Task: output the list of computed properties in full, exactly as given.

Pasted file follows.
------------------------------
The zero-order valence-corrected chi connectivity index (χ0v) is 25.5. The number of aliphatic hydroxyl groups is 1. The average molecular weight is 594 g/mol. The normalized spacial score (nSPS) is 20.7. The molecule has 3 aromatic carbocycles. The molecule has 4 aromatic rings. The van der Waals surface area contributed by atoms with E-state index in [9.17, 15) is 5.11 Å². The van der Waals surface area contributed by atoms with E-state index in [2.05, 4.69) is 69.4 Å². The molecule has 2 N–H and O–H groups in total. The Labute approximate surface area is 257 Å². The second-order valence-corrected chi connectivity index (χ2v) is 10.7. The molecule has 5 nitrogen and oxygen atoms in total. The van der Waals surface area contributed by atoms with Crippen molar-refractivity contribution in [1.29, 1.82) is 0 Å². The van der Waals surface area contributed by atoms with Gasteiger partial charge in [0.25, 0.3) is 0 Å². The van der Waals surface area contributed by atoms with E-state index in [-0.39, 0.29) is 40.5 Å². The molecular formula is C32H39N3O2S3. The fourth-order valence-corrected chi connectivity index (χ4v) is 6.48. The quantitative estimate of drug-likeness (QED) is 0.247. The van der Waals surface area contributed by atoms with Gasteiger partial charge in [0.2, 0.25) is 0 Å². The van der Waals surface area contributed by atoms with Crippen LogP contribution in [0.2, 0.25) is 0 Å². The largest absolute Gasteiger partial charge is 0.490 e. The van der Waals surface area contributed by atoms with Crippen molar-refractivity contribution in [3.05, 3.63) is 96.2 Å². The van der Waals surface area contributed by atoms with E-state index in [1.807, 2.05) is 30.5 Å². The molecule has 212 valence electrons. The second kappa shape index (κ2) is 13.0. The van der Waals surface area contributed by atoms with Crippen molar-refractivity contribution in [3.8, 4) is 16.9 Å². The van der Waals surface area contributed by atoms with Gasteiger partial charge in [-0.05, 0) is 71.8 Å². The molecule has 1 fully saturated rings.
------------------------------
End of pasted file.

The zero-order valence-corrected chi connectivity index (χ0v) is 25.5. The number of aliphatic hydroxyl groups is 1. The average molecular weight is 594 g/mol. The normalized spacial score (nSPS) is 20.7. The molecule has 3 aromatic carbocycles. The molecule has 4 aromatic rings. The van der Waals surface area contributed by atoms with E-state index in [9.17, 15) is 5.11 Å². The van der Waals surface area contributed by atoms with E-state index in [2.05, 4.69) is 69.4 Å². The molecule has 2 N–H and O–H groups in total. The Labute approximate surface area is 257 Å². The second-order valence-corrected chi connectivity index (χ2v) is 10.7. The molecule has 5 nitrogen and oxygen atoms in total. The van der Waals surface area contributed by atoms with Crippen molar-refractivity contribution in [1.29, 1.82) is 0 Å². The van der Waals surface area contributed by atoms with Gasteiger partial charge in [0.25, 0.3) is 0 Å². The van der Waals surface area contributed by atoms with E-state index in [-0.39, 0.29) is 40.5 Å². The molecular formula is C32H39N3O2S3. The fourth-order valence-corrected chi connectivity index (χ4v) is 6.48. The quantitative estimate of drug-likeness (QED) is 0.247. The van der Waals surface area contributed by atoms with Gasteiger partial charge in [0.2, 0.25) is 0 Å². The van der Waals surface area contributed by atoms with Crippen LogP contribution in [0.2, 0.25) is 0 Å². The largest absolute Gasteiger partial charge is 0.490 e. The van der Waals surface area contributed by atoms with Crippen molar-refractivity contribution in [3.05, 3.63) is 96.2 Å². The van der Waals surface area contributed by atoms with E-state index in [1.807, 2.05) is 30.5 Å². The molecule has 212 valence electrons. The second kappa shape index (κ2) is 13.0. The van der Waals surface area contributed by atoms with Crippen molar-refractivity contribution in [3.8, 4) is 16.9 Å². The van der Waals surface area contributed by atoms with Gasteiger partial charge in [-0.05, 0) is 71.8 Å². The molecule has 1 fully saturated rings.